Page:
Home USA News WA election officials have faced delays in the signature verification process

WA election officials have faced delays in the signature verification process


A man leaves his ballot in Pierce County.

Elections in Pierce County

Amid high turnout in Washington’s midterm elections, local officials are grappling with a technical slowdown in VoteWA, the state’s election system.

The main reason appears to be the length of time it takes to download the images used to verify voter signatures, said Stuart Holmes, director of elections for the Washington Secretary of State’s office.

“It’s just an underperformance of the system, in plain English,” said Julie Anderson, Pierce County Auditor. “And that prevents us from verifying all the signatures that we should in a timely manner because we have to verify the signatures of every voter on every single ballot.”

For each ballot, the election supervisor must verify the signature on the ballot envelope.

As part of the process, the system also pulls a “library” of voter signatures, as well as signatures of other people in that voter’s household, Holmes said.

Getting all these images at once puts a strain on the system.

“I believe this is a major contributor to the slow initial processing of returned ballots,” Holmes said in an email to The Seattle Times.

Anderson said the slowdown does not affect the accuracy of the results.

“Everyone should know that this doesn’t affect the accuracy or integrity of the election, it’s just the speed of production,” said Anderson, who was herself a candidate for secretary of state this year. She conceded to Steve Hobbs late Thursday.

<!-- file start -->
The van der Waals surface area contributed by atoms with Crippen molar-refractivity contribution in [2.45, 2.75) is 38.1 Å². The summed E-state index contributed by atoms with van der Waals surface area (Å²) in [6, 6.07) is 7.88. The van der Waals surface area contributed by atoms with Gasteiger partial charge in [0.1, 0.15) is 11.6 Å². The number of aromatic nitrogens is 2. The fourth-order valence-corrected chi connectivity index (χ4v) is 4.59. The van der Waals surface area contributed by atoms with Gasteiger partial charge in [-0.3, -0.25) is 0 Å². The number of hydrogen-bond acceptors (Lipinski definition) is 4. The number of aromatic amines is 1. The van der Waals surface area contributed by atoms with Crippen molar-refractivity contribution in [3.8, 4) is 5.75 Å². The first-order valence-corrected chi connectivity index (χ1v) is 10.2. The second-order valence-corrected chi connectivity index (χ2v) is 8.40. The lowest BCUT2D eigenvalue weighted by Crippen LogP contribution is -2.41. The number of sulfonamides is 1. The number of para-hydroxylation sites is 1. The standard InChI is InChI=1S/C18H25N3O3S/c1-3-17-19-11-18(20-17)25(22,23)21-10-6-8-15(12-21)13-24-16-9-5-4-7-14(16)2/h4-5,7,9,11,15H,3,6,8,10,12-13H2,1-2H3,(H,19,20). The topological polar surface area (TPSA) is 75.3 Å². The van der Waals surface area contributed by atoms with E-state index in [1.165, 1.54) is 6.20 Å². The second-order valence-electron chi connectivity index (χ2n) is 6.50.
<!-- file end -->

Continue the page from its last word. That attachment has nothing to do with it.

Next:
In King County, an issue with VoteWA slowed down ballot counting “slightly, but not significantly,” Haley Watkins, King County communications officer, said in an email to The Seattle Times.

“We’re very fortunate at King’s that we have a large enough team that we can usually move people around to keep things going well,” Watkins said.

Since 2020, the volume of images in the VoteWA system has doubled, Holmes said.

Since that year, more Washington counties have installed mail-sorting equipment that can take a photo of the entire envelope as well as a cropped photo of the signature area, and the system also stores an image of each mail sent to a voter, he said. .

Holmes said “this incident really highlights the need to continually update our systems so we can continue to meet the new and exciting demands that come with more people participating in our democratic processes.”

As of Wednesday evening, more than 2.4 million ballots had been accepted, the US Secretary of State’s office said Thursday.

About 10,000 new voters were registered on election day. Those new registrations may be a minor factor in the processing slowdown, Holmes said.

That’s because higher-resolution images of registration forms and signatures on forms were added to the system at the same time that administrators retrieved signature images that matched previously registered voters.

Holmes said the secretary of state’s office became aware of the issue the morning of Election Day.

“At that time, it was too late to make any significant changes to the system to alleviate the slow data processing associated with image retrieval,” Holmes said. “We were able to implement a temporary solution to mitigate the immediate performance issues while maintaining system stability through certification.”

In a press release Thursday, the Secretary of State’s office called the VoteWA issue “temporary.”

Seattle Times reporter Jim Brunner contributed.

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